Ryan Messinger, Natural Climate Solutions Technician | November 7, 2021
As seen in Steamboat Pilot & Today.
As autumn gives way to the cold and snow of winter, the Yampa Valley Climate Crew’s first season also comes to an end. The climate crew is run through Yampa Valley Sustainability Council and was created to connect community members with volunteer opportunities to empower them through experiential action in the fight against climate change.
From June to October, the program saw nearly 100 community volunteers join eight different projects that addressed climate change right here in the Yampa Valley. Whether it was planting trees to sequester carbon out of the atmosphere or creating more resilient watersheds by constructing artificial beaver dams, Yampa Valley residents showed up in force to volunteer their time toward creating and maintaining a healthy environment.
In early August, the Yampa Valley Climate Crew partnered with the U.S. Forest Service to conduct regeneration surveys in Buffalo Park on Rabbit Ears Pass in areas that were burned by the 2018 Silver Creek Fire. Over the course of three days, 20 volunteers covered 1,525 acres looking for tree saplings indicative of forest regeneration. The data collected will help inform decisions about where to plant trees in May 2022, a project in which the climate crew will also be involved.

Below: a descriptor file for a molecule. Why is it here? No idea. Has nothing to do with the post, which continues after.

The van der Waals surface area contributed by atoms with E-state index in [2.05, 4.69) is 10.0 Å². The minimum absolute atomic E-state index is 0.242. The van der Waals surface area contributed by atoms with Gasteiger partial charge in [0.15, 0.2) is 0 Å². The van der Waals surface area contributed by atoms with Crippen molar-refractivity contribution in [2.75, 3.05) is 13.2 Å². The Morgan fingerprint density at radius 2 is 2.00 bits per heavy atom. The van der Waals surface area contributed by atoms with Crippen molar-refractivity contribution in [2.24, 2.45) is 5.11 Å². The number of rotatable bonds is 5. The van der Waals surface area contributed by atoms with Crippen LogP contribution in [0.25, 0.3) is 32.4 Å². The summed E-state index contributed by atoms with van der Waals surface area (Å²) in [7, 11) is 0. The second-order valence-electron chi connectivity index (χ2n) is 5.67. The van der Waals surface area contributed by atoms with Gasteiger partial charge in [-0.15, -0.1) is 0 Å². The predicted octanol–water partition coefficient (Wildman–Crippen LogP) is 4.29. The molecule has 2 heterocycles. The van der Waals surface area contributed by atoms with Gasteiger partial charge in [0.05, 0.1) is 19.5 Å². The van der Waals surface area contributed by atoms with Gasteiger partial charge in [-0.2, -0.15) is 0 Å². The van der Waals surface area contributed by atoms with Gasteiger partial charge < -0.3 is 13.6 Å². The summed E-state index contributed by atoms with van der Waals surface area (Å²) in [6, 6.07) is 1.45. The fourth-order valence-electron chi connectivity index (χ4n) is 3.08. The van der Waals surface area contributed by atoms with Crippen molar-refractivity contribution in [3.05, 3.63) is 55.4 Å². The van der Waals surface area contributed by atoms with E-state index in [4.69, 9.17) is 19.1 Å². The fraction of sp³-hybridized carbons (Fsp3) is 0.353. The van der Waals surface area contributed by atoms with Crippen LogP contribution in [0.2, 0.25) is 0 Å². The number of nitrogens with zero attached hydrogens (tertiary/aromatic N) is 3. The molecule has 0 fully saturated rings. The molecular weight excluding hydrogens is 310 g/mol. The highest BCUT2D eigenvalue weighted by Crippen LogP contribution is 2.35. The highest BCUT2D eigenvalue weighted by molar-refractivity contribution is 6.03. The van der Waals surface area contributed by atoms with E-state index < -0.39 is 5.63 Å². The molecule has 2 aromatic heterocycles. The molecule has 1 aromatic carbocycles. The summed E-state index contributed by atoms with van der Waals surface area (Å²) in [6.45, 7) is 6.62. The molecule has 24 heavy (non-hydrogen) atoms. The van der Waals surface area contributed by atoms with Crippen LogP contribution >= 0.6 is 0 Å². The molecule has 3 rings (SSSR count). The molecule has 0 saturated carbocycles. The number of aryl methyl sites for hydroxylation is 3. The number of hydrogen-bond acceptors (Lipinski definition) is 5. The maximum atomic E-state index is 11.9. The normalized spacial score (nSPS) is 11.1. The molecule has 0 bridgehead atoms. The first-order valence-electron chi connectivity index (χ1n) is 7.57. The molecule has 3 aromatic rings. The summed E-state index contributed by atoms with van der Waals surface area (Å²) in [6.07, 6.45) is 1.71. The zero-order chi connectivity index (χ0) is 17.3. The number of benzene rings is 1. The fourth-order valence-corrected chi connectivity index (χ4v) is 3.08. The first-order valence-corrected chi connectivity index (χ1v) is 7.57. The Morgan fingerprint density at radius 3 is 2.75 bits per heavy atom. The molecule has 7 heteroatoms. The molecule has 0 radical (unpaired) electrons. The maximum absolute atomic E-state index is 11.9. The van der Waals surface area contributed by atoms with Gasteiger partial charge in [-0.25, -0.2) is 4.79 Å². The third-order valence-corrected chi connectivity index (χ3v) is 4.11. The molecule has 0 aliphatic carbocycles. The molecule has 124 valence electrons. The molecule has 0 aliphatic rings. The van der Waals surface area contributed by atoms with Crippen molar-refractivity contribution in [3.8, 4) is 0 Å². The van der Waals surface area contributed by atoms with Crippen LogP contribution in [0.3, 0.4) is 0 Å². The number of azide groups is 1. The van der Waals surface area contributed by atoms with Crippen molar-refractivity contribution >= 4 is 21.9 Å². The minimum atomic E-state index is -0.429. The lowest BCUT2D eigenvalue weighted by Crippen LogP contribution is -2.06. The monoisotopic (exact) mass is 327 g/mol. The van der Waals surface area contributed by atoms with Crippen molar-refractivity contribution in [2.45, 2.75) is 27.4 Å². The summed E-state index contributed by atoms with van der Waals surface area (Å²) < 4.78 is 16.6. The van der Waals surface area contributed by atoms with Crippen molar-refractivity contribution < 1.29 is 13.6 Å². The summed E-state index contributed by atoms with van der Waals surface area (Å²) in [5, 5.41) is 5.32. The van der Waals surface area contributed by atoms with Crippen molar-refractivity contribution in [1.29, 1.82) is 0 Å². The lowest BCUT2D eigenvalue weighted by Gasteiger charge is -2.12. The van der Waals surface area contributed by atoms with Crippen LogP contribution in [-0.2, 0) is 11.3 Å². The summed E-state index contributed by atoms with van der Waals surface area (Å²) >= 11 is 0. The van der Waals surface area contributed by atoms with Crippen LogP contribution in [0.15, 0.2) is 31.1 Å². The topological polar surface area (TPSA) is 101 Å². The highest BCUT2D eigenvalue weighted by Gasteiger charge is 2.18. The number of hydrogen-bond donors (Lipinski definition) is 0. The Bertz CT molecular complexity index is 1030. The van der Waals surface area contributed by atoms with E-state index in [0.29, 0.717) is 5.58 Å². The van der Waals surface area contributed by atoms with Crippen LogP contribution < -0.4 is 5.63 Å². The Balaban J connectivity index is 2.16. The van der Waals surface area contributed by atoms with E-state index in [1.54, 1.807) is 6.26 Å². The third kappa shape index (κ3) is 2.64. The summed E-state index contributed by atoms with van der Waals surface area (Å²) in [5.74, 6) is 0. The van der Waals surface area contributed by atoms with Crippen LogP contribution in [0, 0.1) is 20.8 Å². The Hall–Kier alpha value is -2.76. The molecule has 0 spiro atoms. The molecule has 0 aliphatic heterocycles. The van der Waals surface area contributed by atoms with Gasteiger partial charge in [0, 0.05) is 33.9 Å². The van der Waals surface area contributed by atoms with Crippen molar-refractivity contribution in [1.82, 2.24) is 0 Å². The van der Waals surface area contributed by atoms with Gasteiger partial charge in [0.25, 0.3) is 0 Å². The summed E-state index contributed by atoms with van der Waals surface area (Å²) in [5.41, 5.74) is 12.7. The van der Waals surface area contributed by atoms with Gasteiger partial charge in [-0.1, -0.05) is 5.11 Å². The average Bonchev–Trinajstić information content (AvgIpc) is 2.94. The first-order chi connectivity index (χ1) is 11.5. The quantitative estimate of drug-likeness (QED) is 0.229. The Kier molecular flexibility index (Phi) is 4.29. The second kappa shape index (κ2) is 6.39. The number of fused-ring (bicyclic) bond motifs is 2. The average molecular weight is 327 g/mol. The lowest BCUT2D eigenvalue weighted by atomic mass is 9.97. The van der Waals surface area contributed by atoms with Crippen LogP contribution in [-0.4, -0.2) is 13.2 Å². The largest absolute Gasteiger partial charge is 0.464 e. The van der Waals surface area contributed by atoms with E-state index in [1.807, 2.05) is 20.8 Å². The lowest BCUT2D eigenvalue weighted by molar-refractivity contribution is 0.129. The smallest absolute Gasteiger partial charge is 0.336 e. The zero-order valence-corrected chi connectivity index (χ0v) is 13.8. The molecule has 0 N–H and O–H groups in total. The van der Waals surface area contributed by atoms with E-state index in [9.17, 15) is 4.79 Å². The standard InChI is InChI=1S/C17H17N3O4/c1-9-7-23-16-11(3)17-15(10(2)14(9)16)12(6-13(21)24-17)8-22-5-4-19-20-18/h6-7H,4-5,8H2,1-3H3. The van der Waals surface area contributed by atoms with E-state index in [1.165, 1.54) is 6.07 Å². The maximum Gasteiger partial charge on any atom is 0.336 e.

As part of the Sustainability Council’s commitment to coordinating with local organizations, the climate crew led 12 volunteers from Steamboat Ski & Resort Corp. on a beaver mitigation project in Rotary Park. Beaver activity in the area has led to slower cottonwood tree regeneration, but thanks to our volunteers, over 20 young saplings now have cages that will allow them to grow unimpeded to their full potential.
On Oct. 16, the climate crew had its strongest volunteer showing of the season. Over 35 community members from both the Steamboat Springs and Craig area teamed up with the Natural Resources Conservation Service to plant trees along Elkhead Creek to reestablish a riparian corridor, which will both sequester carbon and cool the river. With everyone’s help, over 1,000 trees were planted along 1,120 linear feet of streambank.
All of this would not have been possible without our hardworking volunteers and committed partners, including Colorado Parks and Wildlife, U.S. Forest Service, Natural Resources Conservation Service, Alpine Bank and Ski Corp. A special “thank you” to the Yampa Valley Climate Crew sponsors, Rotary Club of Steamboat Springs and Yampa Valley Electric Association, for their generous grants that made this program possible.
Thank you to everyone who joined the climate crew this season to create a healthier and more resilient Yampa Valley.